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Author Topic: 100% Crops?  (Read 1290 times)
Dave Gurtcheff
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« on: December 28, 2010, 12:20:17 PM »
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When folks here, and other forums want to show the detail a certain camera, or lens is capable of, they post "100% crops". I have done this myself, enlarging the image in Photoshop, until it says 100%. Please excuse the dumb question: 100% OF WHAT? It is not print size, not actual pixels. Again pardon the dumb question, but on another thread here, I was trying to illustrate a point with manual focusing with a 645D. After I posted, I started to wonder, "exactly what does this represent"? How big a print would this be (I know it depends on the megapixels on sensor).
Thanks in advance....
Dave

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feppe
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« Reply #1 on: December 28, 2010, 12:35:05 PM »
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100% crop means an image which has been cropped from the original image and no resampling (resizing) has been done to it. They are often used to gauge image quality without having to post huge files, and avoiding copyright infringment of the whole image.
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Dave Gurtcheff
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« Reply #2 on: December 28, 2010, 01:30:31 PM »
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100% crop means an image which has been cropped from the original image and no resampling (resizing) has been done to it. They are often used to gauge image quality without having to post huge files, and avoiding copyright infringment of the whole image.

Thanks Feppe. So what I showed on the Medium Format Section was not correct. The as shot RAW image was about 23"x31" @240 dpi. I should have cropped that and posted. What I did was enlarge the image on screen (using magnifing class or ctrl +) until it said 100%, then cropped that and posted.
Thanks again
Dave Gurtcheff
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bradleygibson
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« Reply #3 on: December 28, 2010, 02:24:36 PM »
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It sounds like what you did was correct.  100% crop should more accurately be termed a 1:1 crop.  One image pixel maps directly to one screen pixel.  Zooming your image to 100% and doing a screen grab is a common way to make it--it's pretty easy to see why it's commonly called a 100% crop.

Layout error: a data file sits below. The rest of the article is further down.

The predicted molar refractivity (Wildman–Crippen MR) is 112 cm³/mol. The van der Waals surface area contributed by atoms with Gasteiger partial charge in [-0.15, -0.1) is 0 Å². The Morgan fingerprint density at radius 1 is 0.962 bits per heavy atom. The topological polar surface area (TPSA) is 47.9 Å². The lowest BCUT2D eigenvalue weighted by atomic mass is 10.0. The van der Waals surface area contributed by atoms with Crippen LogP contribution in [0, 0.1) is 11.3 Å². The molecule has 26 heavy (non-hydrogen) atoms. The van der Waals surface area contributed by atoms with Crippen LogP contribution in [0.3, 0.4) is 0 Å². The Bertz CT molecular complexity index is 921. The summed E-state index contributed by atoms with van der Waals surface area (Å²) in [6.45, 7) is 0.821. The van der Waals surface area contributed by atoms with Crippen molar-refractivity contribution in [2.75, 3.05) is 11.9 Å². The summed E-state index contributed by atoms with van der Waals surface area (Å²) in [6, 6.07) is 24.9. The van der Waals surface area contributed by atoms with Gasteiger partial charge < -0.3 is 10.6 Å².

The only thing that matters is the presentation of exactly one image pixel to exactly one pixel on the output device--in this case, the screen.  100% crops are about pixels, and not presentation size, apparent resolution, viewing distances, etc., there are no PPI, DPI, inches, etc. involved.

HTH,
Brad
« Last Edit: December 28, 2010, 02:28:11 PM by bradleygibson » Logged

feppe
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« Reply #4 on: December 28, 2010, 02:29:28 PM »
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It sounds like what you did was correct.  100% crop should more accurately be termed a 1:1 crop.  One image pixel maps directly to one screen pixel.  Zooming your image to 100% and doing a screen grab is a common way to make it--it's pretty easy to see why it's commonly called a 100% crop.

The only thing that matters is the presentation of exactly one image pixel to exactly one pixel on the output device--in this case, the screen.  Because it's really about pixels, and not size, resolution, etc., there are no PPI, DPI, inches, etc. involved.

Exactly. Dave, as long as you didn't resample/resize the image before or after cropping, it's a 100% crop and you're ok. Zooming in or out doesn't resample the image.

Well, to be more accurate, it resizes on screen but not the file itself - not to confuse Smiley
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PierreVandevenne
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« Reply #5 on: December 28, 2010, 02:33:15 PM »
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Well, based on your description, you did well. (and a quick look at what you posted seems to show a texture that is what one expects in a 100% CCD crop).
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Dave Gurtcheff
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« Reply #6 on: December 28, 2010, 03:32:57 PM »
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Thank you everyone. Happy New Year. I was trying to help people with what I had found for the way I work, then became concerned I may have unintentionally misled people. Roll Eyes
Again, thanks
Dave
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